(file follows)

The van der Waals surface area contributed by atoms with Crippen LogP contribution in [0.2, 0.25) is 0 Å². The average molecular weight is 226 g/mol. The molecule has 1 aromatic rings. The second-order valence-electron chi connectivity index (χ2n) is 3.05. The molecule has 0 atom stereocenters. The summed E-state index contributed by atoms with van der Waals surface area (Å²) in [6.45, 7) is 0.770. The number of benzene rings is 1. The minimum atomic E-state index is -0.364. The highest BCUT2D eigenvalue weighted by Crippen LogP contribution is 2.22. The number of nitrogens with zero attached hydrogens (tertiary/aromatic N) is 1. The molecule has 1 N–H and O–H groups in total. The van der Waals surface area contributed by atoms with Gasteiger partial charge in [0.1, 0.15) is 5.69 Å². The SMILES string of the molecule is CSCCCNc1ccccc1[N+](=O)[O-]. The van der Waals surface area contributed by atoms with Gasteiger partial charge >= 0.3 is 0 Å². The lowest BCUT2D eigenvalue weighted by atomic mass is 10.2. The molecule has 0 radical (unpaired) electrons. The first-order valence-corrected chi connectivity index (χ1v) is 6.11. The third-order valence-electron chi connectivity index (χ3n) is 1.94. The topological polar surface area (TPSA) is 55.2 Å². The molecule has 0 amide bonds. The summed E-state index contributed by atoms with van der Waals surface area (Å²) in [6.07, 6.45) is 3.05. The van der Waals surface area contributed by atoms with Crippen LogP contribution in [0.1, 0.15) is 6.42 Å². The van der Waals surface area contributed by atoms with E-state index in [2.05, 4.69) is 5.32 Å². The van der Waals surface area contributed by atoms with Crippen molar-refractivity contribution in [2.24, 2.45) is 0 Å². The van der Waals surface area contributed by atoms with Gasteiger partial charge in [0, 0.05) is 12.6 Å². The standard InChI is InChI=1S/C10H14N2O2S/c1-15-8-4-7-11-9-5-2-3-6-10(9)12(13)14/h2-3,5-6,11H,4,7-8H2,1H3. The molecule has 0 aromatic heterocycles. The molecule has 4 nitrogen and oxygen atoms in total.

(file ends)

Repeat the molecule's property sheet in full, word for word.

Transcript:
The van der Waals surface area contributed by atoms with Crippen LogP contribution in [0.2, 0.25) is 0 Å². The average molecular weight is 226 g/mol. The molecule has 1 aromatic rings. The second-order valence-electron chi connectivity index (χ2n) is 3.05. The molecule has 0 atom stereocenters. The summed E-state index contributed by atoms with van der Waals surface area (Å²) in [6.45, 7) is 0.770. The number of benzene rings is 1. The minimum atomic E-state index is -0.364. The highest BCUT2D eigenvalue weighted by Crippen LogP contribution is 2.22. The number of nitrogens with zero attached hydrogens (tertiary/aromatic N) is 1. The molecule has 1 N–H and O–H groups in total. The van der Waals surface area contributed by atoms with Gasteiger partial charge in [0.1, 0.15) is 5.69 Å². The SMILES string of the molecule is CSCCCNc1ccccc1[N+](=O)[O-]. The van der Waals surface area contributed by atoms with Gasteiger partial charge >= 0.3 is 0 Å². The lowest BCUT2D eigenvalue weighted by atomic mass is 10.2. The molecule has 0 radical (unpaired) electrons. The first-order valence-corrected chi connectivity index (χ1v) is 6.11. The third-order valence-electron chi connectivity index (χ3n) is 1.94. The topological polar surface area (TPSA) is 55.2 Å². The molecule has 0 amide bonds. The summed E-state index contributed by atoms with van der Waals surface area (Å²) in [6.07, 6.45) is 3.05. The van der Waals surface area contributed by atoms with Crippen LogP contribution in [0.1, 0.15) is 6.42 Å². The van der Waals surface area contributed by atoms with E-state index in [2.05, 4.69) is 5.32 Å². The van der Waals surface area contributed by atoms with Crippen molar-refractivity contribution in [2.24, 2.45) is 0 Å². The van der Waals surface area contributed by atoms with Gasteiger partial charge in [0, 0.05) is 12.6 Å². The standard InChI is InChI=1S/C10H14N2O2S/c1-15-8-4-7-11-9-5-2-3-6-10(9)12(13)14/h2-3,5-6,11H,4,7-8H2,1H3. The molecule has 0 aromatic heterocycles. The molecule has 4 nitrogen and oxygen atoms in total.